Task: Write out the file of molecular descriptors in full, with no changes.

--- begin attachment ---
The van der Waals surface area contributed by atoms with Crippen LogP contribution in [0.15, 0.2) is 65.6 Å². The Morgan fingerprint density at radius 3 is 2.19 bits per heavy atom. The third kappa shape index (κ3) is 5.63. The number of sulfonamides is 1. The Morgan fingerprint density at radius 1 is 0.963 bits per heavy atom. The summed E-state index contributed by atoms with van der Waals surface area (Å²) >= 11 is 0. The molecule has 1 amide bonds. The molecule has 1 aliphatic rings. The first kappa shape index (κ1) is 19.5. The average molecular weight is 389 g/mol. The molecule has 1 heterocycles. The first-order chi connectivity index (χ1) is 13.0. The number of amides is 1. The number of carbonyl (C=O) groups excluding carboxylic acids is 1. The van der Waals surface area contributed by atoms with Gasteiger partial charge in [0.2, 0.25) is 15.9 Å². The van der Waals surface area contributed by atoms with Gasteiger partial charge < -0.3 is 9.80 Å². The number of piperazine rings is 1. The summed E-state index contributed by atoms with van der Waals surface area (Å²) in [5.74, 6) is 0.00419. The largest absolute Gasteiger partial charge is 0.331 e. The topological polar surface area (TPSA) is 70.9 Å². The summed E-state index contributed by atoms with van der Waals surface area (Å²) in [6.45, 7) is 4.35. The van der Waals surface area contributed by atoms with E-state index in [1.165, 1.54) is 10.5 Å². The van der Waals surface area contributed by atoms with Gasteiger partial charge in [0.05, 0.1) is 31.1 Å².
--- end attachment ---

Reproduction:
The van der Waals surface area contributed by atoms with Crippen LogP contribution in [0.15, 0.2) is 65.6 Å². The Morgan fingerprint density at radius 3 is 2.19 bits per heavy atom. The third kappa shape index (κ3) is 5.63. The number of sulfonamides is 1. The Morgan fingerprint density at radius 1 is 0.963 bits per heavy atom. The summed E-state index contributed by atoms with van der Waals surface area (Å²) >= 11 is 0. The molecule has 1 amide bonds. The molecule has 1 aliphatic rings. The first kappa shape index (κ1) is 19.5. The average molecular weight is 389 g/mol. The molecule has 1 heterocycles. The first-order chi connectivity index (χ1) is 13.0. The number of amides is 1. The number of carbonyl (C=O) groups excluding carboxylic acids is 1. The van der Waals surface area contributed by atoms with Gasteiger partial charge in [0.2, 0.25) is 15.9 Å². The van der Waals surface area contributed by atoms with Gasteiger partial charge < -0.3 is 9.80 Å². The number of piperazine rings is 1. The summed E-state index contributed by atoms with van der Waals surface area (Å²) in [5.74, 6) is 0.00419. The largest absolute Gasteiger partial charge is 0.331 e. The topological polar surface area (TPSA) is 70.9 Å². The summed E-state index contributed by atoms with van der Waals surface area (Å²) in [6.45, 7) is 4.35. The van der Waals surface area contributed by atoms with E-state index in [1.165, 1.54) is 10.5 Å². The van der Waals surface area contributed by atoms with Gasteiger partial charge in [0.05, 0.1) is 31.1 Å².